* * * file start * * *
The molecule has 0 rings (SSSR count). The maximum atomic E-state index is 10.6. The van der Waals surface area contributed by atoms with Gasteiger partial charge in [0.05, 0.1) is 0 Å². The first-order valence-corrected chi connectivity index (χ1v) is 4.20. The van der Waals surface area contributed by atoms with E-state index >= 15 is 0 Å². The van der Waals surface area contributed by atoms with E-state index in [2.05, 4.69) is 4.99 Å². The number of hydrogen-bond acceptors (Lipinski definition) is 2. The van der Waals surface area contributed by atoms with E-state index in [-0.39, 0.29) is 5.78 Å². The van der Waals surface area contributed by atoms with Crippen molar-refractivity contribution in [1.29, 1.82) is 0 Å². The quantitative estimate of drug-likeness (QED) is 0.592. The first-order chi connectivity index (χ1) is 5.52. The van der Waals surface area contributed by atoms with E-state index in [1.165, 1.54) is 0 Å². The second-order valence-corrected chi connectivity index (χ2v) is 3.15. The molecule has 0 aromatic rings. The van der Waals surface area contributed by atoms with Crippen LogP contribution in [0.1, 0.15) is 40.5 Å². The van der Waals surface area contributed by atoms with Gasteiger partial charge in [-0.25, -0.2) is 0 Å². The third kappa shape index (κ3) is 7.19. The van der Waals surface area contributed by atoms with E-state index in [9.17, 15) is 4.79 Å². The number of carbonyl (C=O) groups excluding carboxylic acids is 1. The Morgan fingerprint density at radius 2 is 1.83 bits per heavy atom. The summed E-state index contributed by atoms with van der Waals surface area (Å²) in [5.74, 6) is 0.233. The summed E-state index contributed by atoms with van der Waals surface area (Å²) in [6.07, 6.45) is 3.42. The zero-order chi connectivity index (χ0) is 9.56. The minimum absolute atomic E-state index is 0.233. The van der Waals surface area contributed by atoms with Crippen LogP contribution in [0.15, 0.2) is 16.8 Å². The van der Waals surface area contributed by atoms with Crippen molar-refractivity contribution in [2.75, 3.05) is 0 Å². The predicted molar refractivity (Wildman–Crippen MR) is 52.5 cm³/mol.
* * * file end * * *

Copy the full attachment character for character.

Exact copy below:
The molecule has 0 rings (SSSR count). The maximum atomic E-state index is 10.6. The van der Waals surface area contributed by atoms with Gasteiger partial charge in [0.05, 0.1) is 0 Å². The first-order valence-corrected chi connectivity index (χ1v) is 4.20. The van der Waals surface area contributed by atoms with E-state index >= 15 is 0 Å². The van der Waals surface area contributed by atoms with E-state index in [2.05, 4.69) is 4.99 Å². The number of hydrogen-bond acceptors (Lipinski definition) is 2. The van der Waals surface area contributed by atoms with E-state index in [-0.39, 0.29) is 5.78 Å². The van der Waals surface area contributed by atoms with Crippen molar-refractivity contribution in [1.29, 1.82) is 0 Å². The quantitative estimate of drug-likeness (QED) is 0.592. The first-order chi connectivity index (χ1) is 5.52. The van der Waals surface area contributed by atoms with E-state index in [1.165, 1.54) is 0 Å². The second-order valence-corrected chi connectivity index (χ2v) is 3.15. The molecule has 0 aromatic rings. The van der Waals surface area contributed by atoms with Crippen LogP contribution in [0.1, 0.15) is 40.5 Å². The van der Waals surface area contributed by atoms with Gasteiger partial charge in [-0.25, -0.2) is 0 Å². The third kappa shape index (κ3) is 7.19. The van der Waals surface area contributed by atoms with E-state index in [9.17, 15) is 4.79 Å². The number of carbonyl (C=O) groups excluding carboxylic acids is 1. The Morgan fingerprint density at radius 2 is 1.83 bits per heavy atom. The summed E-state index contributed by atoms with van der Waals surface area (Å²) in [5.74, 6) is 0.233. The summed E-state index contributed by atoms with van der Waals surface area (Å²) in [6.07, 6.45) is 3.42. The zero-order chi connectivity index (χ0) is 9.56. The minimum absolute atomic E-state index is 0.233. The van der Waals surface area contributed by atoms with Crippen LogP contribution in [0.15, 0.2) is 16.8 Å². The van der Waals surface area contributed by atoms with Crippen molar-refractivity contribution in [2.75, 3.05) is 0 Å². The predicted molar refractivity (Wildman–Crippen MR) is 52.5 cm³/mol.